Russell Crowe won an Academy Award for his role in Gladiator (2000); a spectacle film containing chariot races, battles to the death, and scenes involving Crowe stroking wheat in a field. In a film that promises all the joy of caressing plants without any of the Gladiator action, At Eternity’s Gate enters this year’s award season as a little-known film that could potentially garner Willem Dafoe his first (overdue) Oscar.
Illuminated by a production design that carries Vincent van Gogh’s signature daffodil yellow throughout, At Eternity’s Gate paints a picture of van Gogh’s life as both an exploration of the work of an underappreciated artist in the final years of his life as well as being an allegorical account of his struggle with a debilitating illness.
At Eternity’s Gate is told with ethereal sensibilities with the decision to focus on extended takes of painting (if you thought Marie Kondo cleaning was comforting you have another thing coming) and van Gogh’s creative process involving surrendering to the forces of nature coming across as self-indulgent, particularly for cinema goers looking for a linear take on the controversial artist’s career.
Willem Dafoe, who proves that he has the saddest eyes of any leading man in Hollywood, delivers a career highlight of a performance that is able to make the torment experienced by van Gogh be felt by the viewer. Dafoe goes to extremes to deliver the warmth and darkness of van Gogh’s psyche, with the ability to calmingly inhabit the character in scenes which follow psychotic episodes that shake van Gogh to his core (no 127 Hours (2010) body amputation in this film), masterfully done, however, questionable on the filmmakers behalf to show the rubble of van Gogh’s actions instead of the actual earthquake.
Supporting roles are filled by Mads Mikkelsen, who features briefly as a priest that is worthy of awards attention, and Oscar Isaac comes and goes from the film as a colleague of van Gogh’s that is hateful of the current art scene and determined to create his own art movement.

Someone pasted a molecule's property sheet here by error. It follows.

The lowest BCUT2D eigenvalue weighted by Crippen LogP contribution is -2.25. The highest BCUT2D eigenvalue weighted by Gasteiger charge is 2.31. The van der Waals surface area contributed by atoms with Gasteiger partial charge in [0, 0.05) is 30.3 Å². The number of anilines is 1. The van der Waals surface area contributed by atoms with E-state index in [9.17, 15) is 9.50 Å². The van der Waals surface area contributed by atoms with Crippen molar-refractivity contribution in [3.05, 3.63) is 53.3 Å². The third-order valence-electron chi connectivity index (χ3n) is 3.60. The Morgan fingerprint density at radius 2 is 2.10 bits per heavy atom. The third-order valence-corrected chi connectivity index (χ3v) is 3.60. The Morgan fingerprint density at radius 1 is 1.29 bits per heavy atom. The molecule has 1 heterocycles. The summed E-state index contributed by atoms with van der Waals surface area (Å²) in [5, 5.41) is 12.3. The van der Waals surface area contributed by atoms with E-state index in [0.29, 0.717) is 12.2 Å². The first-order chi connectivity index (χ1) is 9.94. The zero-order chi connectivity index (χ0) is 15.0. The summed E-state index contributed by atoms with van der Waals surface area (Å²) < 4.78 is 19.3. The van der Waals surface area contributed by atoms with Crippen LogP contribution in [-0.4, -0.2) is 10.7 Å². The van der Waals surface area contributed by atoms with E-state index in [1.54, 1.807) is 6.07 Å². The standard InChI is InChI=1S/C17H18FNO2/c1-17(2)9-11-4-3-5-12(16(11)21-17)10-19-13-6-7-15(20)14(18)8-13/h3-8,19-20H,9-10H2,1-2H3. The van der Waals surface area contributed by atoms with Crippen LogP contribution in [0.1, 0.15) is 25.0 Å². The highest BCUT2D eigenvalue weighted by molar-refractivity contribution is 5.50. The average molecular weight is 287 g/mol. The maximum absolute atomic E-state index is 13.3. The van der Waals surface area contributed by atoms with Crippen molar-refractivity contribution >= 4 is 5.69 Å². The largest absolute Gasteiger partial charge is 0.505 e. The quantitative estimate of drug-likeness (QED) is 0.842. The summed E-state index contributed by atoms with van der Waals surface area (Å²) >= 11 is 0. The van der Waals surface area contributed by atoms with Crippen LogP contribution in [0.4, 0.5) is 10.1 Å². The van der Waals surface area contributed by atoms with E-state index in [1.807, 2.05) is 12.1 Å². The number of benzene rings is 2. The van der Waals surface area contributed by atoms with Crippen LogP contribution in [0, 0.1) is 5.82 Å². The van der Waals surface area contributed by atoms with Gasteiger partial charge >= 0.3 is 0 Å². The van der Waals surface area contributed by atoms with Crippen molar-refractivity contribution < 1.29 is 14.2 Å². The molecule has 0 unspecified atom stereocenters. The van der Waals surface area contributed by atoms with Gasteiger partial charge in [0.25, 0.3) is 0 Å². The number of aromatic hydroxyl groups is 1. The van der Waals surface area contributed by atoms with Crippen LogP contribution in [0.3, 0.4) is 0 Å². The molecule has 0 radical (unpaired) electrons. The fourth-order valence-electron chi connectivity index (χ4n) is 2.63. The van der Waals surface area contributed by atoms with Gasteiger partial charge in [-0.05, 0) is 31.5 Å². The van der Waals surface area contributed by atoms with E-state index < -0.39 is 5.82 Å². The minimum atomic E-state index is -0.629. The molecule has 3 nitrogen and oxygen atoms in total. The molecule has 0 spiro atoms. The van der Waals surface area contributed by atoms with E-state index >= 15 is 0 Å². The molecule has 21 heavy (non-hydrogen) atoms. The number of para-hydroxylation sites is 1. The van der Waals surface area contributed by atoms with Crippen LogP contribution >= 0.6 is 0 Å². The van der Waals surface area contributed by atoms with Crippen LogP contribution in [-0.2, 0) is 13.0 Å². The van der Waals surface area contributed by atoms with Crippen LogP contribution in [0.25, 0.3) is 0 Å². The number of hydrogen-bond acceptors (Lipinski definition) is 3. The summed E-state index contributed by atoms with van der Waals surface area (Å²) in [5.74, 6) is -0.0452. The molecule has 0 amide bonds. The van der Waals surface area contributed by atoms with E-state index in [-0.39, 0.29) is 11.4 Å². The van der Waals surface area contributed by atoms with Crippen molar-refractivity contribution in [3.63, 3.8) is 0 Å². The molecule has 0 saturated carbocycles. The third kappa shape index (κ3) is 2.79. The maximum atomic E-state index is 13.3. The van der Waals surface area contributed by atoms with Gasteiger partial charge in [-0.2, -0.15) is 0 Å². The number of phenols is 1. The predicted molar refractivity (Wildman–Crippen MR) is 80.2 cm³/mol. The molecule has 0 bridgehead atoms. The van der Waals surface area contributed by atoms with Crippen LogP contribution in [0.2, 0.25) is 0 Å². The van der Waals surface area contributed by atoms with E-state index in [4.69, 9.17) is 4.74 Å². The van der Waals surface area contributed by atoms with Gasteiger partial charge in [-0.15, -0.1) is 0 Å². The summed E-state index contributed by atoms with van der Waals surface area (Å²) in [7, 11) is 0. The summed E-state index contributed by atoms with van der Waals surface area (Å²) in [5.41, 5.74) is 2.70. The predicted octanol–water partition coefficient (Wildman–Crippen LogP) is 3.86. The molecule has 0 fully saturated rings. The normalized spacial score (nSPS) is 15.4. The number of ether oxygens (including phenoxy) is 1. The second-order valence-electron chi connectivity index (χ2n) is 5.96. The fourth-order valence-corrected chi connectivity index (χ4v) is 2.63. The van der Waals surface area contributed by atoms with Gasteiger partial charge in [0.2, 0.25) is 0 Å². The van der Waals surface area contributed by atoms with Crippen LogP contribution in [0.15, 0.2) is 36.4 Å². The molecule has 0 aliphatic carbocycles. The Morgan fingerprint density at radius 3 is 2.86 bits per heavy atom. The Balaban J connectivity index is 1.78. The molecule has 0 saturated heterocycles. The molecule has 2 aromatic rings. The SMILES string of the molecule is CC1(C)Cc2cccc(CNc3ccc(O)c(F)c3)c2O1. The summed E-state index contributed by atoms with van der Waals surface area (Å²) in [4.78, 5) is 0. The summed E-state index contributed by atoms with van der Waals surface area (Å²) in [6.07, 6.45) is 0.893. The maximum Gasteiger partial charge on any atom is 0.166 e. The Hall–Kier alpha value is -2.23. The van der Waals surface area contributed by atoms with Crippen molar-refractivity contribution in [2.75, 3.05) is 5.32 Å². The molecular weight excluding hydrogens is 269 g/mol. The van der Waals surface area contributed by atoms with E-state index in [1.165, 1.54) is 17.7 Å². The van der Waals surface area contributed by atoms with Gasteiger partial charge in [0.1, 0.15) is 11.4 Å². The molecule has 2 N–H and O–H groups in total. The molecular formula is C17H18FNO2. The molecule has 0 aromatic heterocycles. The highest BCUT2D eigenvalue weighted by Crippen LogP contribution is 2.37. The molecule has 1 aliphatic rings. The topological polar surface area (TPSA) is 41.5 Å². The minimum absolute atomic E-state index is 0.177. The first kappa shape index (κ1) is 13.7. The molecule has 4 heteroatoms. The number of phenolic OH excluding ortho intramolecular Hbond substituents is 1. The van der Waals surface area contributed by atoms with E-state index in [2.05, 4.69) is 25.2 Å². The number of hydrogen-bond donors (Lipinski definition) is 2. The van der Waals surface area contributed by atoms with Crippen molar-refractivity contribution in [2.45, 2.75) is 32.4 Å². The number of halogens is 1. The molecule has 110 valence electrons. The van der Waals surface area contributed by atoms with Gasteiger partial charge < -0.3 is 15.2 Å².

At Eternity’s Gate is a movie to be felt, with the use of dialogue repetition, shaky camera work, and revisited scenes that contradict the previous recollection giving weight to van Gogh’s anguish whilst also working to show the world as a moving energy that clearly inspired his work. A sense of quaintness carries throughout the film in both scenic and costume design with a gentle piano score personifying the complexity of van Gogh’s mental wellbeing.
Beautifully written dialogue precedes a film about beautiful artwork, challenging notions of suffering as a precursor of greatness (van Gogh almost thankful of his torment and responds to questions on whether all painters are crazy by saying “maybe only the good ones”) and the negative implications of a society hell-bent on reducing individual’s work and the effect that this has on their mindset.
Religious undertones are present throughout the dialogue and speak to van Gogh’s frustrations as a struggling artist – dependent on receiving income from his brother to survive – claiming his work as being for ‘future people’ and foreboding his underappreciation in the same vein as Jesus.
Though highly stylized, Justin Schnabel’s direction of the material prevents audiences from disliking van Gogh for more than a second which refrains the narrative, particularly when heinous allegations made by the community against van Gogh are introduced, but not addressed, and instead the focus being placed on romanticising the aftermath of mental crisis as if it were to justify genius.
Though never fully pressing down on the pulse that was the troubled painter’s life, At Eternity’s Gate is a sobering look at the work of van Gogh anchored by a great performance from Dafoe.
Willem Dafoe is the second actor to be nominated for Best Actor at the Academy Awards for playing Vincent Van Gogh, after Kirk Douglas in Lust for Life (1956).